- Dancing takes the psychological pain out of exercising
Tired of forcing yourself to the gym or harbouring guilt for not working out at home? Dancing offers a wide range of benefits from a full cardiovascular workout, improved muscle tone, to weight management—without having to sweat buckets over the treadmill. And it’s incredibly fun too. So yes, you have my permission to unapologetically step away from the dumbbells (if you don’t like them, I envy you if you do!).
- You can get rid of your labels
You may be a wife, partner, mother, sister and/or carer, but in the studio you get to drop all those labels, and lose yourself (and whatever soap opera you’re playing the main role in). Dancing helps to relieve stress—even a boogie around the living room when no one’s home can do the trick. Research also supports the positive impact of dance therapy on depression, anxiety, and overall quality of life. And personally, I find myself to be a more relaxed and calmer version of myself after a dance session. Trust me, your family will thank you for it later!>
- You can’t fail at it
Eileen Kramer at 103 years old
- Those that dance together bond together
When I was younger, I’d train with the same girls up to 5 hours a day, 5 days a week. I wouldn’t just say I knew my dance friends, I laughed with them, exchanged perspiration with them; I grew with them. Strong interpersonal relationships have also been demonstrated in the older generations too. So much so, Prime Minister Theresa May aims to alleviate loneliness by promoting social cohesion through dance. Let’s hope that’s a promise!
- Who do you want to be?
What I love about dance is that you get to choose who you want to be: an absolute sass-pot in Commercial Jazz; cool and composed in Street Dance and Hip-hop; or sexy in Salsa. But no matter what style of dance you go for, your own personality still manages to shine through. And that’s where the magic is. You have the absolute freedom to express yourself.
- Dancing takes the physical pain out of exercise
I’m going to reveal my ‘inner geek’ on this one. I recently found out that “endorphin” is an abbreviation for endogenous morphine
morphine= morphine, i.e. painkiller
When you are dancing, (like various other engaging activities) you are literally tapping into your supply of “morphine produced naturally in the body”, as well as creating a general state of euphoria. You can totally check it out for yourself here. Thanks Wikipedia.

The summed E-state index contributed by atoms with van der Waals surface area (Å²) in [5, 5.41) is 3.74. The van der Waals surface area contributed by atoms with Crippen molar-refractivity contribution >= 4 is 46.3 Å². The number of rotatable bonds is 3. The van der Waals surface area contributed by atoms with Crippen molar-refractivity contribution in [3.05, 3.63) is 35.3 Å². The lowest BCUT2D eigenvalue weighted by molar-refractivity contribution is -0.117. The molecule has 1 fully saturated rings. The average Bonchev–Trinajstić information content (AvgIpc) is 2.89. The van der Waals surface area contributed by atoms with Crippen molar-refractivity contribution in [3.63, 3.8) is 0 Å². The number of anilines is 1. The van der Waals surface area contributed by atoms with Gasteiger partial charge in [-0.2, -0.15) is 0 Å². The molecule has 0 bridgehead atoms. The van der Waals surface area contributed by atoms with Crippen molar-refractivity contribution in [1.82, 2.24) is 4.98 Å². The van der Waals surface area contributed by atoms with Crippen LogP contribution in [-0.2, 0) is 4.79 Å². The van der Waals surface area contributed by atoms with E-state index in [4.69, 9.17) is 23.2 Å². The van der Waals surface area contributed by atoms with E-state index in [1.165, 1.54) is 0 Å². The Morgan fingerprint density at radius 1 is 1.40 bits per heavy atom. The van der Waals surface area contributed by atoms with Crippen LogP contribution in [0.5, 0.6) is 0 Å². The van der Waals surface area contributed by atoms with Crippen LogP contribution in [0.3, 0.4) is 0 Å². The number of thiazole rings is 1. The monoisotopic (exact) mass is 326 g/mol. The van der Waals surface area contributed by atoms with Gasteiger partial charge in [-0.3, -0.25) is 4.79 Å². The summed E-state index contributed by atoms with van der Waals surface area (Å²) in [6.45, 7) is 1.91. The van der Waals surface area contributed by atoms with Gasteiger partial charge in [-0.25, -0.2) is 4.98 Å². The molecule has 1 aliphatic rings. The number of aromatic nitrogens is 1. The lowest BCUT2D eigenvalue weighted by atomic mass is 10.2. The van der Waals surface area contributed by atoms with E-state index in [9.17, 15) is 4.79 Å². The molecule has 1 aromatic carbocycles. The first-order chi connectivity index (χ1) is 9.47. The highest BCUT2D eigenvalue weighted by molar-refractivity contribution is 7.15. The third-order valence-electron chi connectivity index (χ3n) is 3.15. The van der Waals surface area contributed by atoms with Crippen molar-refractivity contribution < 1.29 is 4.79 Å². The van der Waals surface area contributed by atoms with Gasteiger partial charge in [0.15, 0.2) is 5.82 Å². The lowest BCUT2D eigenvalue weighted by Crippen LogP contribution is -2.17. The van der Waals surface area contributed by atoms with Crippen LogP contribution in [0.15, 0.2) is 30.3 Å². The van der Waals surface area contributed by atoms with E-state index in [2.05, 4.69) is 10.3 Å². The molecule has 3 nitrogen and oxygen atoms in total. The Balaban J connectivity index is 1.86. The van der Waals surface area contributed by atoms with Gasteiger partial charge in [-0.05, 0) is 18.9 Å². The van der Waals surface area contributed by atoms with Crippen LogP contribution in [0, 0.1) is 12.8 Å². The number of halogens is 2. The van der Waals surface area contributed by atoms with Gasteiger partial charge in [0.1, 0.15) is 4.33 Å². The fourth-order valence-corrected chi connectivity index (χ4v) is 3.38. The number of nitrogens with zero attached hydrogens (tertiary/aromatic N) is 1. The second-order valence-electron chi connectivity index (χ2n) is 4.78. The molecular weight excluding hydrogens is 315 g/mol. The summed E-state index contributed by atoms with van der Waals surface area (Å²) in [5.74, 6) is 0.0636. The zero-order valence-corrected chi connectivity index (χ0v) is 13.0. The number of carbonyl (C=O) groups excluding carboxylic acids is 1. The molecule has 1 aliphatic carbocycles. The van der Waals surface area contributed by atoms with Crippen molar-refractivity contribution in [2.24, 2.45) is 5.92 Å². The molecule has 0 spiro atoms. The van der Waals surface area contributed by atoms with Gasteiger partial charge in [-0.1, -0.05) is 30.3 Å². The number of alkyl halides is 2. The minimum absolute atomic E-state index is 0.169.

(For extra geeky bonus points: dancing literally changes your brain)
- You can grasp a greater understanding of music sheets
My partner loves to sing opera—yes, I do empathise with our neighbours at this point. Well, one night I was surprised to pick up quickly what he was explaining:
Minims, crotchets, semibreves and quavers (no, not the crisps…)
These are all terms you can be familiarised with in tap dance. So, I can confidently say, with dance comes a greater understanding of music, without even having to pick up a trombone**.
- You become that person people mirror on the dance floor
You know that part of the night when we’re all dancing in a circle and staring awkwardly at the person opposite wondering what to do next? YOU get to be that person who busts a move that everybody copies!
- You can get away with thinking you’re a swan, and wear a leotard after the 1980’s…
I recently took a Repertoire ballet class here in Utrecht. It was only when we lined up to run "onstage" I thought, wait, am I really doing this? Twenty-two fully grown human-looking swans, and the swan master. (Luckily, there were no feathers to sweep up after all of that flapping.) With dance, you don’t just work out your quads, you get to flex your vivid imagination too.
“There is a bit of insanity in dancing that does everybody a great deal of good.”
– Edwin Denby
- You realise anything is possible
When you’ve just landed that grand jeté as you saw in your dreams, when you’ve practiced that same step over and over again until you've conquered it. When you leave the studio with more confidence and stamina than you walked in the door a few months ago. You see that really, anything is possible. Now that’s a mindset I don’t mind spilling over into my everyday life...
** I have no personal grievance against trombones. I love musical instruments, but unfortunately, I have never learnt how to play one (that’s if you exclude the triangle).